L. Gordon Cooper Jr. and Charles Conrad Jr. will attempt a vital rendezvous experiment during?
L. Gordon Cooper Jr. and Charles Conrad Jr. will attempt a vital rendezvous experiment during an early part of their GT-5 (Gemini - Titan 5) flight. The two men will release a small satellite from their spacecraft and then, using sophisticated radar equipment, will attempt to close within a few feet of it.
The satellite is called the "REP" for Rendezvous Evaluation Pod. It will be carried in the GT-5 spacecraft. It is planned for the REP to be released when the spacecraft is over Africa on its second orbit. (The REP and the spacecraft will, at that moment, be travelling in the same orbit.) Conrad and Cooper will maneuver their spacecraft to change its orbit, leaving it about 11 miles below and 20 miles behind the REP.
The REP carriers equipment which will accept a radar signal from the spacecraft, amplify it, and beam it back. It also carries two flashing lights. The astronauts will make radar contact with the REP, and then a computer aboard the spacecraft, using the radar information, will help the astronauts manoeuvre themselves back into the same orbit as the REP. Such a manoeuvre is quite complicated. If the REP is ahead of the spacecraft, and the astronauts simply speed up to overhaul it, their orbital diameter will increase and the spacecraft, far from overhauling the REP, will rise above it. Thus a series of maneuvers are required at precise points in the orbit to alter its characteristics to match those of the REP. A similar attempt was carried out on the GT-4 mission when the astronauts attempted to rendezvous with the upper stage of their launch vehicle, without the aid of radar or the spacecraft's computer. The attempt used too much fuel and was abandoned.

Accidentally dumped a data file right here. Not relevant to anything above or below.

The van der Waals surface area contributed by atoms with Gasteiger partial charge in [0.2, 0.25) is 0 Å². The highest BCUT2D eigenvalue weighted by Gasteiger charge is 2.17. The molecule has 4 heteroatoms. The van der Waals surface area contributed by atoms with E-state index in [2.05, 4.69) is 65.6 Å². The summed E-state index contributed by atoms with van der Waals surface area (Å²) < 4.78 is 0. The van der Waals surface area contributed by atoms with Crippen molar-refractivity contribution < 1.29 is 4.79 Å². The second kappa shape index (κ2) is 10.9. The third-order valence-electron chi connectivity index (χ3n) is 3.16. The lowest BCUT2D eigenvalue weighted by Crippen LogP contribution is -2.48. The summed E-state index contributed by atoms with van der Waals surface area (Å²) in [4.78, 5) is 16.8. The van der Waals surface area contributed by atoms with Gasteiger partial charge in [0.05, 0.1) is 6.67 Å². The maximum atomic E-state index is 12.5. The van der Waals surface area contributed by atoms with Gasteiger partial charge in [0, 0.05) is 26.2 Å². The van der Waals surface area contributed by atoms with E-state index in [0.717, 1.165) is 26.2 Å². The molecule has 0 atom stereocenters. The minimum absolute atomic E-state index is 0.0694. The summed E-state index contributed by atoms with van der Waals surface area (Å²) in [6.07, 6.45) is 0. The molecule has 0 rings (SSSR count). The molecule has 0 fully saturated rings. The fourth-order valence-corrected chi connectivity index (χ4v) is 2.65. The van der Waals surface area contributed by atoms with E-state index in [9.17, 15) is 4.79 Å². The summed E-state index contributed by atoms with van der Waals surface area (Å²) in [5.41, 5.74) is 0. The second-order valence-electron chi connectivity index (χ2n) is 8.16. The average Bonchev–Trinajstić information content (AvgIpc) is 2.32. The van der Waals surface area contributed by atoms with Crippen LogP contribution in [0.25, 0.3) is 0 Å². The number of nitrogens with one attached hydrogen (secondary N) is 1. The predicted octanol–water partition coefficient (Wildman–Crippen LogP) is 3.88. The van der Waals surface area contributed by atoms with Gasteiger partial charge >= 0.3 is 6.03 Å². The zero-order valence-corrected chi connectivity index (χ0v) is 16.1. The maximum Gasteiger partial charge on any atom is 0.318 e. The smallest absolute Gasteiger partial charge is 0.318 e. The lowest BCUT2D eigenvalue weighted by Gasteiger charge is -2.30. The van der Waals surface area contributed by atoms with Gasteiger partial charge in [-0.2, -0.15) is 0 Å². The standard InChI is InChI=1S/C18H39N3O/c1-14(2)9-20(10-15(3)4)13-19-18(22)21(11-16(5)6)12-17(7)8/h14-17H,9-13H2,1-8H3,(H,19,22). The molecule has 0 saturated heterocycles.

Once the spacecraft has been maneuvered by computer into the same orbit as the REP, the astronauts are expected to be able to see the flashing lights on it. It is hoped that the last portion of the maneuver can be carried out visually. Once the spacecraft comes within a few feet of the REP and can be held in position, the experiment is over. The spacecraft will the be blasted away from the REP and will continue the mission. The REP is expected to orbit for three days and burn up on re-entering the atmosphere.
If the experiment is successful, radar devices similar to those on the REP will be incorporated into an Agena rocket. The Agena will be fired at about the same time the GT-6 mission is launched next January, and the GT-6 astronauts will attempt to rendezvous with it. Successful rendezvous is essential for future space flights.